Coming Together in the Spirit of Giving
This diverse collection of individuals who comprise our society ? the greatest society the world has ever known ? may not think like you, or act like you, or look like you, but they demonstrate their concern for our community by performing great works.
As the recent Thanksgiving holiday reminded us, we have much to be grateful for this holiday season; upon reflection, we all know how proud we truly are to live in the United States – for the world has never and will never know a society greater than ours.
When one thinks of our society's great works, thoughts habitually turn to the visible manifestations thereof, often located right in our own backyards – museums, theaters, galleries, and stadiums offer us cultural enlightenment with relative splendor; churches, synagogues, temples, and mosques offer us spiritual repose with relative comfort; hospitals heal us; universities teach us, farms feed us, and the towers we construct scrape the starry sky just as the tunnels we bore score the rocky bones of the Earth.
However, deep down, inside our collective soul, we all know that our society is not some esoteric "thing," driving without direction and creating without contemplating – it is comprised of people.
It is us, and we are it.
Therefore, deep down, we all know that greatness of any society is not measured by its great physical works; it is measured by how that society treats the least of its members – the errant and the exhausted; the helpless and the homeless; the infirm and the ignorant; the very old and the very young.
The greatness of our society lies in our willingness to help those who cannot help themselves.
The greatness of our society lies in our willingness to speak for those who cannot speak for themselves.
The greatness of our society lies in our willingness to act for those who cannot act for themselves.
One need only glance about to be reminded of our society's truly great works, which are appropriately directed towards the most innocent, blameless, and helpless members of our society during this holiday season. A multitude of well-known agencies – comprised of individuals – selflessly serve our society in this way; people just like you contribute to such charitable efforts with hopes both great and small – the hope that such charity strengthens the very constructs of our society, and the hope that such charity brings a smile to just one innocent, blameless, helpless child.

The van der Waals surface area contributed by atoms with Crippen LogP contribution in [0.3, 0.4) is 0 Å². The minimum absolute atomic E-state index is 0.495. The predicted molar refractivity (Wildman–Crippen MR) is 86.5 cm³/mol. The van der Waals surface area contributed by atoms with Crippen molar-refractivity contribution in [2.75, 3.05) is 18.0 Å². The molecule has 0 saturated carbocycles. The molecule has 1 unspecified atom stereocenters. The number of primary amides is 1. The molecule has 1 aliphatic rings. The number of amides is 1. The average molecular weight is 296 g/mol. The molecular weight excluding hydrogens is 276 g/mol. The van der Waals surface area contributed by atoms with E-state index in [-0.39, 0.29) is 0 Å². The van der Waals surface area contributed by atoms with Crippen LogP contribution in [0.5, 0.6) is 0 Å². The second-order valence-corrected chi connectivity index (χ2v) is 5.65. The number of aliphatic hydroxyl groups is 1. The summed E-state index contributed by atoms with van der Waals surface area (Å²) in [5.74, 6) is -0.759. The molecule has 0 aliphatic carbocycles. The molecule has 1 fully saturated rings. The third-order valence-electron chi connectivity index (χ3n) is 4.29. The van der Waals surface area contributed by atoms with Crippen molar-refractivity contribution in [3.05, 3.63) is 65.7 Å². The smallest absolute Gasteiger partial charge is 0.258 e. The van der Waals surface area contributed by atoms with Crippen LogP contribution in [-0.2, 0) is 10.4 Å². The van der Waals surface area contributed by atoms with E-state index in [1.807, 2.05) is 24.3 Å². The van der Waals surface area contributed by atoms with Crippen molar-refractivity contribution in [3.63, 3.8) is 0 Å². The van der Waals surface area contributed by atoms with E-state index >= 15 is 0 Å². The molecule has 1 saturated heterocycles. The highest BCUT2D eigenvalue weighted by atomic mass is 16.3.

But our society is a diverse society. Not everyone is just like you. Not everyone thinks like you, or acts like you, or looks like you. Oftentimes, the way people look incorrectly informs our assumptions about their character. Everyone is familiar with the stereotypes of the golden-grilled street rapper, or the insanely-inked tattoo enthusiast, or the rough-and-tumble bad-boy biker. But, just like you, they are a part of our society; just like you, they have a stake in our community; and just like you, they work towards the betterment of that community. And although you may not look, act, or think like Jon Box, or Ashley Sornburger, or Chad Zaczyk, perhaps – just perhaps – if you did, there would be far more great works for our society to point to with pride.
"I was born here to a single mother," said Chad Zaczyk. "I'm an assembler at General Electric."
Chad's a stocky guy in his late 30s; his bald-shaven head, brown goatee, and thick-gauge pointy-studded metal earrings attest to the humble and hard-working background that personifies much of Erie's population.
"I'm also a motorcycle enthusiast," he said – although he didn't really need to say it.
Motorcycle enthusiasts – more commonly known as bikers – are often immediately identifiable, and Chad is no exception. His trademark black leather vest, adorned with colorful patches screams Biker! whether you see him, or any of his fellow bikers, actually sitting on a bike or not.
At first glance, Chad and his cohorts look like trouble – people not to be crossed, harassed, or otherwise displeased. You might try to avoid people like Chad in your corner bar or neighborhood bowling alley based on their looks alone; but if you did, you'd never get the chance to talk to this affable, laid-back husband and father who is also the president of an Erie County motorcycle club known by the acronym of "BACA." What, you ask, does "BACA" stand for?
"Bad Asses Cutting Arteries?" Nope.
"Bikers Angrily Crushing All?" Nope.
"Bikers Advancing Chaotic Anarchy?" Nope.
BACA is not what you might think it is – a biker gang hell-bent on mayhem and destruction, akin to the unfair and unfortunate stereotypes perpetuated by actors like Marlon Brando in the 1953 movie "The Wild One." Bikers Against Child Abuse was founded in Erie during 2009 and currently boasts almost 30 members. "The difference between us and a typical motorcycle club is that you don't have to have a motorcycle to be a member of BACA," said Chad. "We have four members who do not ride. They're just passionate about what we stand for, and they want to volunteer their time."
According to its website, BACA "strives to create a safer environment for all children who have been neglected or abused by providing physical and emotional support for both the child and the family." Members of the organization work with both local and state agencies that serve abused children, and relentlessly fight to prevent child abuse before it begins.